In a response to a question about other new programs (in addition to Dor and the women’s choir), Ms. Mikhaileva cited an expanded kabbalat shabbat program, classes in Jewish tradition (Beit Midrash), a Yiddish Club attracting 15 to 20 students weekly, an art studio, an aerobics class, and several sports groups.43 People expect more from Hillel, said Ms. Mikhaileva, now that the organization is in its fifth year of operations in Moscow.

Asked about the impact of growing antisemitism, Ms. Mikhaileva said that it is a serious problem. Antisemitism is evident to all, one can feel it. Hillel sometimes receives antisemitic telephone calls. Ms. Mikhaileva, who is a psychologist, said that she tries to help students deal with the anti-Jewish bigotry that they encounter in their daily lives.

Aliyah is increasing among Hillel members, said Ms. Mikhaileva. Among those who left for Israel during recent months were three Hillel leaders, including the editor of the Hillel newspaper. Ms. Mikhaileva believes that aliyah is an appropriate action for many students.

Jewish Communal Organizations

12. The Russian Jewish Congress (Российский Еврейский Конгресс, known as REK) was established in January 1996 as a central organization committed to developing a Russian Jewish community that will operate in an inclusive and efficient manner. Its primary backers have been a group of wealthy Moscow Jewish bankers and other businessmen, led by Most Media magnate Vladimir Gusinsky. Rabbi Pinchas Goldschmidt, Chief Rabbi of Moscow, has played a major role in nurturing the organization, including the training of its leadership. The Joint Distribution Committee has supported REK organizing efforts.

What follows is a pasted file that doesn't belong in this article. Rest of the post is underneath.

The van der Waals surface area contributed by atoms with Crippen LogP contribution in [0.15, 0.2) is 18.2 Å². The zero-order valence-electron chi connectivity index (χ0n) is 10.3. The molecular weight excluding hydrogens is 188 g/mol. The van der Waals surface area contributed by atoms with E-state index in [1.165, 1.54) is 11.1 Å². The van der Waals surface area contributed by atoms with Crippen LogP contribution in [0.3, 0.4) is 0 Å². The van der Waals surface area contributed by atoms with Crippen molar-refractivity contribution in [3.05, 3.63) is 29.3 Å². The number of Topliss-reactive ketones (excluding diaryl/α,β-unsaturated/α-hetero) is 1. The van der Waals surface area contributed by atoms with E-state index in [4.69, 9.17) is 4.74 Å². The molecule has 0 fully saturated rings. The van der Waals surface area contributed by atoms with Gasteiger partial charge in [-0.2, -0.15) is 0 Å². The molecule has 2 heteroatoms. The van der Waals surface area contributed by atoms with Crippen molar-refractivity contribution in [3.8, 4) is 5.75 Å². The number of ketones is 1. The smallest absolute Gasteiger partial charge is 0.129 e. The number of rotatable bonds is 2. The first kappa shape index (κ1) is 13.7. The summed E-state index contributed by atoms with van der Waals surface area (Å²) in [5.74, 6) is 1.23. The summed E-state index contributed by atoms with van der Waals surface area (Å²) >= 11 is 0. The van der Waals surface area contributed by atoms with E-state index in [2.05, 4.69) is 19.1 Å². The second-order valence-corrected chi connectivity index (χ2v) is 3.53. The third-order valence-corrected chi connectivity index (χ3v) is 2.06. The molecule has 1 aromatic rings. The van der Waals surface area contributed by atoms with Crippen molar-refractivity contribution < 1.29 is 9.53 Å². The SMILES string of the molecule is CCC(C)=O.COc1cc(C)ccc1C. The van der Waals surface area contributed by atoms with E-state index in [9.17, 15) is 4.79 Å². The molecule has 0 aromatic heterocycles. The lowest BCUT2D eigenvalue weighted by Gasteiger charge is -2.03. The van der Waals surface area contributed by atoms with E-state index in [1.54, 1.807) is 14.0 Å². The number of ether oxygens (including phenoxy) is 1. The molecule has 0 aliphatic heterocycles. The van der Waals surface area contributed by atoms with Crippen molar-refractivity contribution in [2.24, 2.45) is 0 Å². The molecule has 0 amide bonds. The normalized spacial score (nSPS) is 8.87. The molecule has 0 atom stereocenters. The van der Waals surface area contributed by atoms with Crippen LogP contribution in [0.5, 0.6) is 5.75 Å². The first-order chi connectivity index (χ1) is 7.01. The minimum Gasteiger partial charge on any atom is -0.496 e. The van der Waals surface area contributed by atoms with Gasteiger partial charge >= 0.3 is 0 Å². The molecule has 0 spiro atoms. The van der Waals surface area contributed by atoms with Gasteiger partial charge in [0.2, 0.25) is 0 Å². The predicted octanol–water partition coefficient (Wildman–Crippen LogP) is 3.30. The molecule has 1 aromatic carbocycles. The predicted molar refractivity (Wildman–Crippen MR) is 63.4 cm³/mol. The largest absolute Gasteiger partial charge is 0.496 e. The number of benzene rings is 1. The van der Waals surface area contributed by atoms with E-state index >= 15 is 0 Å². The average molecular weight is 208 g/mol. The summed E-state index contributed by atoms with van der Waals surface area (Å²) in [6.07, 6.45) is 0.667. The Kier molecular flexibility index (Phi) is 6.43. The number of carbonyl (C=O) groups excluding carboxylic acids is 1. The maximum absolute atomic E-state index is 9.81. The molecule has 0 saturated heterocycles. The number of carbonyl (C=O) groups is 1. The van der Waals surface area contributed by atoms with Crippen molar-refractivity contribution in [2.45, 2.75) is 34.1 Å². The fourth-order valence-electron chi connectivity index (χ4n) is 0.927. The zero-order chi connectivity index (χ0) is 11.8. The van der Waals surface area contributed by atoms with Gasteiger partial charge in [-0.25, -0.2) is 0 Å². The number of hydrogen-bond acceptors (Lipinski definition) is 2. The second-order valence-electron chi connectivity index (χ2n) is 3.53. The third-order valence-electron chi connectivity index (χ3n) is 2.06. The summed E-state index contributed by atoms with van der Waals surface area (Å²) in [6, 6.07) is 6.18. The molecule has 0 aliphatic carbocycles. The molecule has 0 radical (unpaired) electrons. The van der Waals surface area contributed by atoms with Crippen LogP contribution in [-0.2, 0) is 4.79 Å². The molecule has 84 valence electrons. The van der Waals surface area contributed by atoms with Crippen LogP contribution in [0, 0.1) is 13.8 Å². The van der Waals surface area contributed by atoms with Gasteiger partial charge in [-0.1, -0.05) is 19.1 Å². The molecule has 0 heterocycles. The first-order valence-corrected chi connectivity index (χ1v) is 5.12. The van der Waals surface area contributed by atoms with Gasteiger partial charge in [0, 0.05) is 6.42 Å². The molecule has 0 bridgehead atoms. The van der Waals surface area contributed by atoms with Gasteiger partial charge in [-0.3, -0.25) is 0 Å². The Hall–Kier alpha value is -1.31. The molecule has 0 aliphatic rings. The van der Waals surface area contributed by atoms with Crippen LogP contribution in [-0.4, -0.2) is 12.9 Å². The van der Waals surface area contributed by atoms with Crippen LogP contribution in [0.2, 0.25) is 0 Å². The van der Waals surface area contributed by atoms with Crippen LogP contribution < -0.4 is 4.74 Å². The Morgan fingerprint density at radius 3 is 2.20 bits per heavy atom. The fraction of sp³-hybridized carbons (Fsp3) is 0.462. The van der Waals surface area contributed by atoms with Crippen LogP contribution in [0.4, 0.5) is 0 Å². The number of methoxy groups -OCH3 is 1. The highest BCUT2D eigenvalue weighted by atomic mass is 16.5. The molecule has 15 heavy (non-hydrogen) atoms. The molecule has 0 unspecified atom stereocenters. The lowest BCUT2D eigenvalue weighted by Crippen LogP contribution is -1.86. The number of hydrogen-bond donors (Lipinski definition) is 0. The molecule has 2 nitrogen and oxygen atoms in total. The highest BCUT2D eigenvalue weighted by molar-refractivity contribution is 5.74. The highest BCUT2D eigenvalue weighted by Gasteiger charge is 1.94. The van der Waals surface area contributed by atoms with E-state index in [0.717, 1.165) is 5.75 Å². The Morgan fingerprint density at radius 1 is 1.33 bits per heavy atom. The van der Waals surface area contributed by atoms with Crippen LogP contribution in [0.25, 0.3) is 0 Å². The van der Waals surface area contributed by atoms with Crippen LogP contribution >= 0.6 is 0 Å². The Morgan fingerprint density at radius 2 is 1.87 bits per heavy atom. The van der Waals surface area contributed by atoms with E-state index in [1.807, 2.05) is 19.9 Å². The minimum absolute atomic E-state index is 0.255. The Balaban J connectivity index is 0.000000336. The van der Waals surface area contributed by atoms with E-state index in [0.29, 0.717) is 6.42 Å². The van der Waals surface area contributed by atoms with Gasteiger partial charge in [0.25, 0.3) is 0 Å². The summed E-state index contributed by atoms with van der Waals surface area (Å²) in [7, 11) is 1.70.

Mr. Gusinsky continues as President of REK. Three individuals, all wealthy businessmen, are vice-presidents: Boris Hait, Mikhail Friedman, and Vitaly Malkin. The Presidium includes the four officers plus 27 other individuals. Most are businessmen, but the Board also includes four rabbis, several people from the academic and cultural arenas, and at least one sometime political figure (Yakov Urinson, former Minister of Finance and current Russian representative to the Group of Eight). Evgeny Satanovsky is Chairman of the Board of Directors, which includes 12 at-large members as well as representatives from 46 REK regional branches. No woman is included in any of these governing structures.

Vladimir Gusinsky, President of the Russian Jewish Congress.
(Photo: Диагноз [Diagnoz] magazine)

 

 

REK has five major program committees: primary and secondary Jewish education; higher lay education (academic Judaica); higher religious education (yeshivot and women's seminaries); social welfare; and Jewish culture. It also supports various religious activities and anti-defamation efforts. REK allocations in 1998 totaled $8,746,143, designated as follows:

Religious activities in regions		$	501,243
Social welfare					410,415
Culture						354,030
Primary and secondary education			199,000
Higher secular education				327,200
Higher religious education				 53,500
Memorial Synagogue at Poklonnaya gora                4,829,874 44

Alexander Osovtsov remains the Executive Vice President of REK, joined in recent months by three Executive Directors, each of whom has responsibility for a specific segment of REK activity. The writer spoke with Svetlana Muterperel, the Executive Director for welfare and culture.45